“nor any silk, worsted, or kersey stockings, but stockings only of woollen yarn or kersey ; nor Spanish shoes, nor shoes made with Polonia heels, nor of any other leather than neats leather or calves leather ; nor wear her hair with any tuft or lock, but cut short in decent and comely manner.” Breach of these regulations was to subject the apprentice to imprisonment in “Little Ease”1 for eighteen hours.

The like confinement was to be imposed on any apprentice who should be found in any ” dauncing schole or of fence, or learn or use dancing or masking, or should use dicing or any other play, or haunt any tennis court, common bowling-alley, cock fighting or brothel houses ; or which should, without his master’s knowledge, have any chest, press, trunk, desk, or other place, to lay up or keep any apparel or goods only in his master’s house, or with his master’s licence ; or should keep any horse, gelding, or mare, dog, or bitch, or fighting cock.“[2]

So what would this mean for Alesone? Having spent the last 5 years researching and experimenting with sugar paste (and various properties/formulas/structures), 4 years working with whole spices, 3 years working with various stages of boiled confections, and a few months creating comfits and candied seeds, there is quite a bit of knowledge accumulated. It is estimated, that Alesone would be 4-5 years into an apprenticeship, with 2-3 years left before being able to be a “freeman/master.” There is still a ways to go in the areas of  preserving and candying various perishable foods and confection creation.

[1] Apprenticeship in England, 1600-1914, Joan Lane
[2] – Some account of the Worshipful company of grocers of the city of London- BY BARON HEATH  (John Benjamin Heath)

The Grocers

The starting point for this book of Secrets lies with the Patent that granted the Grocers the power to garble and examine drugs and spices.
“The King to all whom, &c. greeting, — know ye that we, considering how much it will be for the general good and advantage of all the subjects of our kingdom of England, that all sort of spices and merchandizes as well annis, cummin, wormseed, wax, alum, kermes, — as pepper, ginger, cloves, mace, cinnamon, rhubarb, scammony, spikenard, turpentine, senna, almonds, dates, rosin, treacle, electuaries, syrups, waters, oils, ointments, plasters, powders, and all conserves and confections, — as gum, ginger, succades, cardamums, and all sorts of merchandizes, spices, and drugs, in any wise belonging to medicines, and whatsoever shall by sufficient officers skilled in the premises of this kind whom we are pleased to depute and appoint, duly and justly to supervise, garble, search, examine, and prove, to the purpose and intent, that none of our subjects aforesaid may in future be deprived of benefit in buying any of the aforesaid merchandizes, spices, and drugs, —nor by the buying of these kind to be in anywise hurt in their bodily health;”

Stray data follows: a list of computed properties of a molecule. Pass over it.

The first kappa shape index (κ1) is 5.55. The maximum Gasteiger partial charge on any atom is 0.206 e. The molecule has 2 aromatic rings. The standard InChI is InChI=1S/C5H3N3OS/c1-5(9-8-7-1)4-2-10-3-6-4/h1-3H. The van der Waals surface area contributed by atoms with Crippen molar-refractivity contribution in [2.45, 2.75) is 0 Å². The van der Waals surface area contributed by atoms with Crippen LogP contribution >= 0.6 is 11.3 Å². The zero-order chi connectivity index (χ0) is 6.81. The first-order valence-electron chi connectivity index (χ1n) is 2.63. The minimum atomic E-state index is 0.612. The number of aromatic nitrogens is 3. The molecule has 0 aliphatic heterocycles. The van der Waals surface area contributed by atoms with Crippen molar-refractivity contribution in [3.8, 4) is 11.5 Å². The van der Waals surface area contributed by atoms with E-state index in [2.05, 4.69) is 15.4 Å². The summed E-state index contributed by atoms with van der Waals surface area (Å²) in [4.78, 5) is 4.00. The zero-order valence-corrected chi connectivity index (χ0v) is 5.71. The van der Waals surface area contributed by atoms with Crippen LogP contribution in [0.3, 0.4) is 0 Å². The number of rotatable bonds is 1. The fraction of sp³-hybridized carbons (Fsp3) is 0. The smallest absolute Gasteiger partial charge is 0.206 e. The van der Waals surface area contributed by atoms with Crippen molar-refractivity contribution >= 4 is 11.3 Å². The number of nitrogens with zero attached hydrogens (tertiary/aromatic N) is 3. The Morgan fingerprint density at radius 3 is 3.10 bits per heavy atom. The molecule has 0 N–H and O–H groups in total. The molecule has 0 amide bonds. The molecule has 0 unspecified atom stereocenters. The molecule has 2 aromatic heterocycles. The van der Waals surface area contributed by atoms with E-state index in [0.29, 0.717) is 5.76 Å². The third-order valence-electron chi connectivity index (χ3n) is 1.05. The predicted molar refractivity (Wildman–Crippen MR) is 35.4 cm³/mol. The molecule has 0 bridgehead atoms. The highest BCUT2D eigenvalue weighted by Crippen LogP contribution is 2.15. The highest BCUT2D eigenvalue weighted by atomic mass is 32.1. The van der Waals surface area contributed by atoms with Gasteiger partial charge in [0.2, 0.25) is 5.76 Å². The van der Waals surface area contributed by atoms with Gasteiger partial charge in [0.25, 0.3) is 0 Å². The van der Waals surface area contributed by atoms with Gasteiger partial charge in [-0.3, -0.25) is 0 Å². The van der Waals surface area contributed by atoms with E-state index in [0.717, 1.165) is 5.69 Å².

Translation from the Latin of the Patent Roll of the 26th Year of the Reign of King Henry VI. , Granting to the Grocers’ Company the Privilege of Garbling and Examining Drugs, Spices, &c. a.d. 1447.

“The Wardens and Commonalty of the mystery of Grocers,” included and had a control over, all druggists, confectioners, tobacconists, and tobacco cutters, ” as having been branched out of and bred by Grocers.
– Some account of the Worshipful company of grocers of the city of London- BY BARON HEATH  (John Benjamin Heath)

Grocers  controlled the raw ingredients, quality of services and the people who sold the medicinals, confections and spices to the public. This will serve as the foundation for building a skill set needed for someone to move from Apprentice to Livery within the Grocers Company, with the primary focus of confections.

Booke of secrets- Beginings

Here begins the nyce and trewe accounte of Alesone Gray of Cranlegh, Sugarwricht. This booke of secrets shall endeavor to record my journey as I learn the skills that would have been needed to become a confectioner in a large noble household in 16th century England. Since confectioners were part of the Grocers, this is the my model for skill discovery and execution. At the end of the journey, I will have my own book of secrets, that I will be able to pass on to others like me, who share a love for confections.

~Alesone, Sugarwricht